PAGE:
Hong Kong’s securities watchdog is reviewing the listing regulations with a view to barring potential misconduct that might eventually lead to deterioration in market integrity, the Hong Kong Economic Journal reported Friday.
Securities and Futures Commission chairman Carlson Tong Ka-shing said market misconduct has been getting serious this year and that prompted the review it is conducting along with Hong Kong Exchanges and Clearing Ltd. (00388.HK).
Tong pointed at recent trends toward speculating on companies listed on the Growth Enterprise Market, a high concentration in ownership and back-door listings.
No fixed timeline and agenda have been established for the review, said Tong.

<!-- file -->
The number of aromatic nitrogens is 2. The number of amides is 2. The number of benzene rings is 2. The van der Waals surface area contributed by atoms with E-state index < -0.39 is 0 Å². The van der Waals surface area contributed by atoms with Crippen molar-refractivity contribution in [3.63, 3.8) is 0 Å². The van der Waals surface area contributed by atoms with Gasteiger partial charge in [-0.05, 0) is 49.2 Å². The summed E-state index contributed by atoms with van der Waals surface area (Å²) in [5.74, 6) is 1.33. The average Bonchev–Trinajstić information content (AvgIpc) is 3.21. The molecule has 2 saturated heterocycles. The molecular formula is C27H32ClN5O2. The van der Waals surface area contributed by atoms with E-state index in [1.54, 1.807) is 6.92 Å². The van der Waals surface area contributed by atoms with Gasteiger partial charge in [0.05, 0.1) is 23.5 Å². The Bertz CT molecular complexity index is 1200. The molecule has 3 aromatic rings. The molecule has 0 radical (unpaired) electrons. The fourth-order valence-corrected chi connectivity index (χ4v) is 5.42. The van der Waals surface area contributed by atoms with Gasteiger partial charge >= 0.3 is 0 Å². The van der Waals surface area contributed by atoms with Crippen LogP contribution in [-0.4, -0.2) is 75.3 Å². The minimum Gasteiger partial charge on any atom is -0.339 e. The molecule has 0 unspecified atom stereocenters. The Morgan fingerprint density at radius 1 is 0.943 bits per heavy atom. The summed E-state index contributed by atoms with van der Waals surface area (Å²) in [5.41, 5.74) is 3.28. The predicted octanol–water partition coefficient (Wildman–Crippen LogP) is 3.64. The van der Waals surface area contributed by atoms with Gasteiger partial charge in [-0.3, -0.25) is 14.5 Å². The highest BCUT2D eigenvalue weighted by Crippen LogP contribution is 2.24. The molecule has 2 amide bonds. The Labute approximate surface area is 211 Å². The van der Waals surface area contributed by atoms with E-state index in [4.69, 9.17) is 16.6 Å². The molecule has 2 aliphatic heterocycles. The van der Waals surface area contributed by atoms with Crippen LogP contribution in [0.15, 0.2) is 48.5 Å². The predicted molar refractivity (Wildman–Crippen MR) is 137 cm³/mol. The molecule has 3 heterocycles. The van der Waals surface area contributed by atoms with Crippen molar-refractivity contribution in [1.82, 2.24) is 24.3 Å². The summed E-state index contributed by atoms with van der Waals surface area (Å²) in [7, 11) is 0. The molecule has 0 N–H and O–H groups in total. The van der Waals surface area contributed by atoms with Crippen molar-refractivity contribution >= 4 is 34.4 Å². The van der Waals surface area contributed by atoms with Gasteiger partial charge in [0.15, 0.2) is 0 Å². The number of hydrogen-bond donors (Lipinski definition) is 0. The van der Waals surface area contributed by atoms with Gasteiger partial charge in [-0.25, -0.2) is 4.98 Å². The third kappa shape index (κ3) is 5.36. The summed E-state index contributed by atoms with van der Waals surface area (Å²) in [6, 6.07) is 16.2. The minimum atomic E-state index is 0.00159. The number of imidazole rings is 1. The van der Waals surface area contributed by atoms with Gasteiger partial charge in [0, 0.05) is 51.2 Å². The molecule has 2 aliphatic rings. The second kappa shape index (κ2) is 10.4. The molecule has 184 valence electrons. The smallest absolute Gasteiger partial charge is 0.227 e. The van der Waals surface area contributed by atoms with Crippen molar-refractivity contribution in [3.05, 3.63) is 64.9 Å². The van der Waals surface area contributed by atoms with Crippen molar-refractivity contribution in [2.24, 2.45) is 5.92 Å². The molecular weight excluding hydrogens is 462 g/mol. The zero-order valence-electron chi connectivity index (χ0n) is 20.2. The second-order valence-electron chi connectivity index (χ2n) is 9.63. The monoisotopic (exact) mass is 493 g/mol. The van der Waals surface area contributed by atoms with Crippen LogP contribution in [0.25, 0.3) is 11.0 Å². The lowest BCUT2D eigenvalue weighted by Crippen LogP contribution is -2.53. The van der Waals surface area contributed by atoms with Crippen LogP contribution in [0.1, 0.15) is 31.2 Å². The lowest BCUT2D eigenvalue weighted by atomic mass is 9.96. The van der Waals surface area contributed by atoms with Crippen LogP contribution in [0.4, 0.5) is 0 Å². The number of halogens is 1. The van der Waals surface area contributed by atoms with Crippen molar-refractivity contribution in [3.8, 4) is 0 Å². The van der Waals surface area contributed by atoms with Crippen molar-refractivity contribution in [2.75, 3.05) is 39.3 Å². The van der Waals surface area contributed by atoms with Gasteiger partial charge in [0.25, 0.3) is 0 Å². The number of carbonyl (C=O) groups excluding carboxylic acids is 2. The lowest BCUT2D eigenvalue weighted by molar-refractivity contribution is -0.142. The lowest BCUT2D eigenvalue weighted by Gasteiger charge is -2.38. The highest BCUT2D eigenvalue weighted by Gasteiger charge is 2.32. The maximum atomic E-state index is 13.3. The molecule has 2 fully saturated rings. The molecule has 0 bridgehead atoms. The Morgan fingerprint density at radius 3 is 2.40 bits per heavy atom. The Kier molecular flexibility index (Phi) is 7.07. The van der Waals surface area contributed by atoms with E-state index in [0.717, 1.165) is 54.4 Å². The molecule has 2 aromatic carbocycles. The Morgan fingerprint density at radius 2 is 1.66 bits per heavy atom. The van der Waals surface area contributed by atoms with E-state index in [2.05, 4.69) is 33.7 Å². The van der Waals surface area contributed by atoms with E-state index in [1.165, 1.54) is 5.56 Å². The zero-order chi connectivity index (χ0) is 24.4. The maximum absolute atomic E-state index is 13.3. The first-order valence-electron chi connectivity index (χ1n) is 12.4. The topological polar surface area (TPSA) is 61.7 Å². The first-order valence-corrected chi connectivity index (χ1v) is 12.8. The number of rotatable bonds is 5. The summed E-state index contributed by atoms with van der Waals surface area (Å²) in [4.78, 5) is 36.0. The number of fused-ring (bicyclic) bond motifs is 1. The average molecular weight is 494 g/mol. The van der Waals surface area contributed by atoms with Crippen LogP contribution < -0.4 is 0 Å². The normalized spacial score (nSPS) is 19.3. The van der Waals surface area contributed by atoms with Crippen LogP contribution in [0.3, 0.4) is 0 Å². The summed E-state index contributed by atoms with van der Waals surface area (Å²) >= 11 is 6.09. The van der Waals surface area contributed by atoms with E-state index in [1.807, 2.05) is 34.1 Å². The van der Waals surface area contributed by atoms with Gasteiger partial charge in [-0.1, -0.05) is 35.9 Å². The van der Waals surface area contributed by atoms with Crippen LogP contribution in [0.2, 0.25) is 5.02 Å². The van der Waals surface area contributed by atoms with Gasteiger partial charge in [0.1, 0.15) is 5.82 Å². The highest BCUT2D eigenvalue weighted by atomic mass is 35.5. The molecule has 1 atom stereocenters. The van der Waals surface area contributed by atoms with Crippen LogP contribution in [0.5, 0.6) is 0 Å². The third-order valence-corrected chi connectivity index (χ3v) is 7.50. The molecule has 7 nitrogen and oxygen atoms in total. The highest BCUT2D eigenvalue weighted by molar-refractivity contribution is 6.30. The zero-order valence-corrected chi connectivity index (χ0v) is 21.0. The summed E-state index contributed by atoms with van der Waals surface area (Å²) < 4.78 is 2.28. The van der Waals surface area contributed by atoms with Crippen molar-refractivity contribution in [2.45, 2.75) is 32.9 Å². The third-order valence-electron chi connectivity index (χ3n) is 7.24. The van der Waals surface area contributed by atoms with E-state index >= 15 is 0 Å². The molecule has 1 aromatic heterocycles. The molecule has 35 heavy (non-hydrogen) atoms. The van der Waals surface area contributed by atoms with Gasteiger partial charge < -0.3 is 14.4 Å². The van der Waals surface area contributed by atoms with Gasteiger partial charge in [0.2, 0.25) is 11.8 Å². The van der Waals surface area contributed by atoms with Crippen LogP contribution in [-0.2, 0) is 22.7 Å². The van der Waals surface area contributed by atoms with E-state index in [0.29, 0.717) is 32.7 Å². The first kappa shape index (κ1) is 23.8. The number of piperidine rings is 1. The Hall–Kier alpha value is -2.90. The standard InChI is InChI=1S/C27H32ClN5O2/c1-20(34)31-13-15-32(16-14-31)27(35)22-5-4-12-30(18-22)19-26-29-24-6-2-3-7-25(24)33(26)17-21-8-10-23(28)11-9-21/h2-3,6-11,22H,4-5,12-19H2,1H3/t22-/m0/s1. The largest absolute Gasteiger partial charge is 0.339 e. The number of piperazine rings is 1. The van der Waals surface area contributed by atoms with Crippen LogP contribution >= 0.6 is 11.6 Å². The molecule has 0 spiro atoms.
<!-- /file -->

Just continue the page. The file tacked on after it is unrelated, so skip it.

He said it is likely to be focused on the listing rules themselves, instead of considering the issue whether the authority for approving listings should be shifted from the exchange to the SFC.
A spokesman for the stock exchange, meanwhile, said the bourse has been in close communication with the SFC to ensure that the listing rules and policies in place can safeguard market order, fairness and transparency.
Firms listed on the GEM board should be banned from undergoing a change of control to turn themselves into shell companies within their first three years as listed entities, said lawmaker Christopher Cheung Wah-fung, who represents the financial services sector.
Former lawmaker Chim Pui-chung urged the exchange to require a minimum portion of a firm’s stock to be sold to the public when it seeks a listing on the GEM board while raising the threshold for listing candidates to go public by acquiring shell companies.
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